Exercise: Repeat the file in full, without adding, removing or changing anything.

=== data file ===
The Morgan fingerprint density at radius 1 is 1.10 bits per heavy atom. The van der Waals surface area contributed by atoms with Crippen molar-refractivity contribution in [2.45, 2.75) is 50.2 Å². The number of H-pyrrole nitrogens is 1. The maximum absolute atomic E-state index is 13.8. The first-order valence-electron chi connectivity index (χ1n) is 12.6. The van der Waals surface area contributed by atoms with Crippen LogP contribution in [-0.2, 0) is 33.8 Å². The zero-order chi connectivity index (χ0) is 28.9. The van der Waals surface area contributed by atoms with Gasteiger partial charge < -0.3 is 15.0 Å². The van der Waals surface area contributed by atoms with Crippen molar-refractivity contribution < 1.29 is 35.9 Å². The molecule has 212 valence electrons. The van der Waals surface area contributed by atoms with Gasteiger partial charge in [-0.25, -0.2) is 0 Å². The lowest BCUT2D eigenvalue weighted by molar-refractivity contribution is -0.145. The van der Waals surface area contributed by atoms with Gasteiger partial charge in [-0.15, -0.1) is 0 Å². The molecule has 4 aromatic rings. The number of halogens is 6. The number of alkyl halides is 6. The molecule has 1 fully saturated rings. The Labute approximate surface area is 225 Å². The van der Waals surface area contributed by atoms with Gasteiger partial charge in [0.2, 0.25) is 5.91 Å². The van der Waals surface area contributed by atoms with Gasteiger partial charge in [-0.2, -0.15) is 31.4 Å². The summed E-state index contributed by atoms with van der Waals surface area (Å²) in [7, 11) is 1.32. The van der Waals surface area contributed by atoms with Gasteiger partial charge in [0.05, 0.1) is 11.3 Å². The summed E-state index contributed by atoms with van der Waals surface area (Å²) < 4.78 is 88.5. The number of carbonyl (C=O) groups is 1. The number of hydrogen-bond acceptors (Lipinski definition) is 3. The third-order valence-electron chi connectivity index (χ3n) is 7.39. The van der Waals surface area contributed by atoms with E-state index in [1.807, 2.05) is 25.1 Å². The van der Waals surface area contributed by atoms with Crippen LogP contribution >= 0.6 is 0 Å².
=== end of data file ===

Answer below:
The Morgan fingerprint density at radius 1 is 1.10 bits per heavy atom. The van der Waals surface area contributed by atoms with Crippen molar-refractivity contribution in [2.45, 2.75) is 50.2 Å². The number of H-pyrrole nitrogens is 1. The maximum absolute atomic E-state index is 13.8. The first-order valence-electron chi connectivity index (χ1n) is 12.6. The van der Waals surface area contributed by atoms with Crippen LogP contribution in [-0.2, 0) is 33.8 Å². The zero-order chi connectivity index (χ0) is 28.9. The van der Waals surface area contributed by atoms with Gasteiger partial charge < -0.3 is 15.0 Å². The van der Waals surface area contributed by atoms with Crippen molar-refractivity contribution < 1.29 is 35.9 Å². The molecule has 212 valence electrons. The van der Waals surface area contributed by atoms with Gasteiger partial charge in [-0.25, -0.2) is 0 Å². The lowest BCUT2D eigenvalue weighted by molar-refractivity contribution is -0.145. The van der Waals surface area contributed by atoms with Gasteiger partial charge in [-0.15, -0.1) is 0 Å². The molecule has 4 aromatic rings. The number of halogens is 6. The number of alkyl halides is 6. The molecule has 1 fully saturated rings. The Labute approximate surface area is 225 Å². The van der Waals surface area contributed by atoms with Gasteiger partial charge in [0.2, 0.25) is 5.91 Å². The van der Waals surface area contributed by atoms with Gasteiger partial charge in [-0.2, -0.15) is 31.4 Å². The summed E-state index contributed by atoms with van der Waals surface area (Å²) in [7, 11) is 1.32. The van der Waals surface area contributed by atoms with Gasteiger partial charge in [0.05, 0.1) is 11.3 Å². The summed E-state index contributed by atoms with van der Waals surface area (Å²) < 4.78 is 88.5. The number of carbonyl (C=O) groups is 1. The number of hydrogen-bond acceptors (Lipinski definition) is 3. The third-order valence-electron chi connectivity index (χ3n) is 7.39. The van der Waals surface area contributed by atoms with E-state index in [1.807, 2.05) is 25.1 Å². The van der Waals surface area contributed by atoms with Crippen LogP contribution >= 0.6 is 0 Å².